the story of the worst to firts Charlestown Chiefs is a story to remember. When Reggie Dunlop (Paul Newman) finds out the team is folding he figures out the way to get people into the stands is to play dirty and to do this he gets the aid of three goofy looking goons that the GM traded a used puck bag for the team beats the heck out of everyone while Ned Braydon the team's scoring ace refuses to play dirty and struggles to keep his wife. The movie all comes down to the championship game where the chiefs play old time hockey
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5.0 out of 5 stars Baldwin you are clueless, March 20 2004
By 
N. Hooghem (Minneapolis, MN United States) - See all my reviews
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This review is from: Slap Shot (VHS Tape)
As a hockey player and hockey coach I can tell you one thing, you are not a hockey dad. This movie is definately one of the most hilarious sports movies ever. Don't even bother with any other hockey movie, except maybe Youngblood, because those other movies, especially Mighty Ducks (puke) is not hockey, flying V my behind (did we forget about offsides?).
The Hanson brothers were everyone's heroes. While we all wished to be Gretzky or Orr, we all wanted to be the Hansons. They are some of the best caricatures of hockey players in the 1970s. Hockey was a brutal, lawless game that while some had skating skills, most had fighting skills. It was fun growing up in the 70's and early 80's playing hockey as a kid. While playing high school and college was not quite like this movie, go see a junior game or a USHL game and this is what you'll see, albeit a bit more toned down.
Mighty Ducks - please. Give me Reg Dunlop, Killer Carlson and the Hansons - which being from Minnesota gives me pleasure seeing some hometown skaters. Enjoy the movie, enjoy the hits and the humor.
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5.0 out of 5 stars Baldwin NY totally missed the point!, March 16 2004
By 
Bath Beach Chick "sugarplum29" (Brooklyn, NY United States) - See all my reviews
This review is from: Slap Shot (VHS Tape)
Um, I hate to inform you Baldwin, but you SHOULD HAVE READ THE BOX. It's rated "R" for a REASON and that means NOT FOR CHILDREN. "Slap Shot" is an incredible ode to how hockey was in the 1970's: and they nailed, it too--the cursing, the boozing, the fights, the missing teeth, bloodthirsty owners, the checks into the boards. Sportsmanship is a gracious concept, but it doesn't change the fact that hockey is a quick, brutal, and dangerous game. Your child will have to learn this, and the sooner the better! George Roy Hill produced perhaps the funniest sports story ever committed to celluloid and all the cliches ring true: the punching, the rivalries, even the refs take a beating in the final scene. Goons are still a part of hockey, although not as extreme as depicted here. (I barely survived Rangers games while in Madison Square Garden--having beer flung on you in the stands is NOT fun, but hey, I treasure those memories!) The best scene reminds you of how out-of-control hockey was--the Hanson Brothers hit the ice and pretty much everyone else around them. I saw players who wanted to leap into the stands to attack hecklers--"Slap Shot" takes this one step further by showing it. Does anyone besides me remember when there was more fighting than passing? The movie is a reflection (albeit very comical) of what really happened back in the NHL. Knowing this sport is a lot more than just sportsmanship. You might not have a bounty placed on your head like poor Tim McCracken, but it's a fairly true picture of how wild things were. And here's some trivia too: Jennifer Warren who plays Reggie Dunlop's wife in the film is ALSO in "Ice Castles" as Deborah Macklin, the coach. Both movies had shots from rinks in Minnesota and the old Broadmoor in Colorado. Watch these two films back to back--the rink shots are IDENTICAL! "Slap Shot", and the latest movie "Miracle" about the 1980 US team are two of the reasons I love hockey. No one remembers Emilio Estevez's name in "Mighty Ducks", but everyone knows Dickie Dunn, Reggie, the Hansons and Killer Carlson! By the way, did I mention I'm a figure skater? What else can I say? I adore my big brother sport. Even when the players might be missing a few teeth, the love shines right out of those black eyes! And true fans will agree. LOL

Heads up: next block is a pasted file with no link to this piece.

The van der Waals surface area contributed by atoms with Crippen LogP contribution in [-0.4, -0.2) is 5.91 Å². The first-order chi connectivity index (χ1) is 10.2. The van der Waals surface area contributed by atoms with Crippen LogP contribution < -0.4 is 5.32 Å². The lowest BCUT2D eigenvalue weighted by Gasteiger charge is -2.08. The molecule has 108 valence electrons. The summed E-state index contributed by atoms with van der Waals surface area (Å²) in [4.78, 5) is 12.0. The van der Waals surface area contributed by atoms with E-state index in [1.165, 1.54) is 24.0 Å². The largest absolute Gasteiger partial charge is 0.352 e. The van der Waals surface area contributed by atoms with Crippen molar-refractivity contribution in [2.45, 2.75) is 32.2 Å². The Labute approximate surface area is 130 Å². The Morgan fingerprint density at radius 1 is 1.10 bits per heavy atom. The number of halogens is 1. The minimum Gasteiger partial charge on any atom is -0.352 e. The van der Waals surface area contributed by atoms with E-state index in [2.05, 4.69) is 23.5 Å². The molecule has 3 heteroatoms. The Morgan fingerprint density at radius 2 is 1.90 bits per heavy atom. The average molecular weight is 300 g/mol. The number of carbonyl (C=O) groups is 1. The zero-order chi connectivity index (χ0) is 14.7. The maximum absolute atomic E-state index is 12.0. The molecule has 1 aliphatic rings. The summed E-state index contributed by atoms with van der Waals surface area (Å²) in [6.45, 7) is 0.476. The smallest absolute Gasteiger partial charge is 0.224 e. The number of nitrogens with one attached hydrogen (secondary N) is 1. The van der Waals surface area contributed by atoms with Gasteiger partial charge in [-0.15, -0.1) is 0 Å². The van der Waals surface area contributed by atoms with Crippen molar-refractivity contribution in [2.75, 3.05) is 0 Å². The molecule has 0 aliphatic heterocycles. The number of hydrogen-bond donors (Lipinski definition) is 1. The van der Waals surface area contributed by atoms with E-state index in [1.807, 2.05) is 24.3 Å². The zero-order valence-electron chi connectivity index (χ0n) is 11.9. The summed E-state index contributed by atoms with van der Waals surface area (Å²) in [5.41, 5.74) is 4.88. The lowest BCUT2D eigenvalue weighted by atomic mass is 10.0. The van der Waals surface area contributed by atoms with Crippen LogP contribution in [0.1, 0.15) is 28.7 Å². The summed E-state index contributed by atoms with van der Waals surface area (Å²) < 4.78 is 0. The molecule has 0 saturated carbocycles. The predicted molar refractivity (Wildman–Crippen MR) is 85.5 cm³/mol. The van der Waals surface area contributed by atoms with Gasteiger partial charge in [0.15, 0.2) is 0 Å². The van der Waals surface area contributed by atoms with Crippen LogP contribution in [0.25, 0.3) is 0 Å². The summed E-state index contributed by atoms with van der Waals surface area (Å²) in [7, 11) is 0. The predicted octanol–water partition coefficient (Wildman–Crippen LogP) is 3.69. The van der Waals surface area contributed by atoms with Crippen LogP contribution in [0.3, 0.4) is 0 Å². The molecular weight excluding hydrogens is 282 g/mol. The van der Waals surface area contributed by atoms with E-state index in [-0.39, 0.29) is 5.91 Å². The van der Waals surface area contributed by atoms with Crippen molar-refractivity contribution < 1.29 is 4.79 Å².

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5.0 out of 5 stars A classic, plus good special features, July 26 2002
By 
Gary Braham (Glens Falls, NY United States) - See all my reviews
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This review is from: Slap Shot (25th Anniversary Widescreen Special Edition) (Bilingual) (DVD)
This movie itself is a hockey classic, and is a sports movie along the same lines as "The Replacements" and "Major League".
The plot is simple, the Chiefs are a losing hockey team, and the teams existance is in jeopardy as attendance is low, and the local mill is about to close. We are quickly introduced to a colorful assortment of charachters, and as the movie progesses, we learn the story of these charachters more so than in other similar movies.
Over time, the teams player-coach, played by Paul Newman, schemes his way into several plans to help the team win, increase attendance, and actualy stay in business. When the cheapwad owner hires three goons (The Hanson brothers) the action really picks up, and the team begins playing very agressively. They start to win, and earn the attention and loyalty of their fans in the process.
Overall, there is a lot of crude, low brow humor, but this movie does it well. You can easily get suckered into thinking you are actually watching a season of a minor league hockey team. The movie is indeed inspired by actual events, at least many of the charachters and situations.
Special features inclue production notes, the original trailer, and a feature commentary by the Hanson brothers. This is one of the best parts of the special DVD, and it was one of the best feature commentaries I have seen in a long time. After watching the movie a few times, it is definitly worth checking out. And this movie is one that you could watch over and over again, especially if you are a sports fan.
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Slap Shot (25th Anniversary Widescreen Special Edition) (Bilingual)